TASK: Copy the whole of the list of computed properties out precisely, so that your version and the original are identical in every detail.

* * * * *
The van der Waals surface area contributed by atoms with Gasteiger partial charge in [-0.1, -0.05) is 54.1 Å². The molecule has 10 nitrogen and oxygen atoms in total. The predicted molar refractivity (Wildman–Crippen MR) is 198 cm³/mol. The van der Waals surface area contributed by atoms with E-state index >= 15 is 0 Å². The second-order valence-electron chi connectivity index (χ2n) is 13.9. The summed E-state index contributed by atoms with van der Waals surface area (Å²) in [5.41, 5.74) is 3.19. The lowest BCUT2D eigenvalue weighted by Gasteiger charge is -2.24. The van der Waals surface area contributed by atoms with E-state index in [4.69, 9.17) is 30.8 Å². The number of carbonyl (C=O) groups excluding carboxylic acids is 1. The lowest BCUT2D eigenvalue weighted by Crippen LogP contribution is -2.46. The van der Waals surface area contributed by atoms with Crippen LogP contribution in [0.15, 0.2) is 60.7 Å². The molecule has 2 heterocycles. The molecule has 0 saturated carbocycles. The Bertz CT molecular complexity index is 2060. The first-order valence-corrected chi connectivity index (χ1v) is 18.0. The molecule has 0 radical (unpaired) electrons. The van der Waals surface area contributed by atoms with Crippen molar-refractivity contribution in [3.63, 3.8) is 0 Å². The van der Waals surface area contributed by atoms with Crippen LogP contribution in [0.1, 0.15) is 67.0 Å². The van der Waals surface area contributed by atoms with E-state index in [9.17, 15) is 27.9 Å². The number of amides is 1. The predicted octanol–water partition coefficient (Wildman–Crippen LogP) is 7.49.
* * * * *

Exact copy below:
The van der Waals surface area contributed by atoms with Gasteiger partial charge in [-0.1, -0.05) is 54.1 Å². The molecule has 10 nitrogen and oxygen atoms in total. The predicted molar refractivity (Wildman–Crippen MR) is 198 cm³/mol. The van der Waals surface area contributed by atoms with E-state index >= 15 is 0 Å². The second-order valence-electron chi connectivity index (χ2n) is 13.9. The summed E-state index contributed by atoms with van der Waals surface area (Å²) in [5.41, 5.74) is 3.19. The lowest BCUT2D eigenvalue weighted by Gasteiger charge is -2.24. The van der Waals surface area contributed by atoms with E-state index in [4.69, 9.17) is 30.8 Å². The number of carbonyl (C=O) groups excluding carboxylic acids is 1. The lowest BCUT2D eigenvalue weighted by Crippen LogP contribution is -2.46. The van der Waals surface area contributed by atoms with Crippen LogP contribution in [0.15, 0.2) is 60.7 Å². The molecule has 2 heterocycles. The molecule has 0 saturated carbocycles. The Bertz CT molecular complexity index is 2060. The first-order valence-corrected chi connectivity index (χ1v) is 18.0. The molecule has 0 radical (unpaired) electrons. The van der Waals surface area contributed by atoms with Crippen molar-refractivity contribution in [3.63, 3.8) is 0 Å². The van der Waals surface area contributed by atoms with Crippen LogP contribution in [0.1, 0.15) is 67.0 Å². The van der Waals surface area contributed by atoms with E-state index in [9.17, 15) is 27.9 Å². The number of amides is 1. The predicted octanol–water partition coefficient (Wildman–Crippen LogP) is 7.49.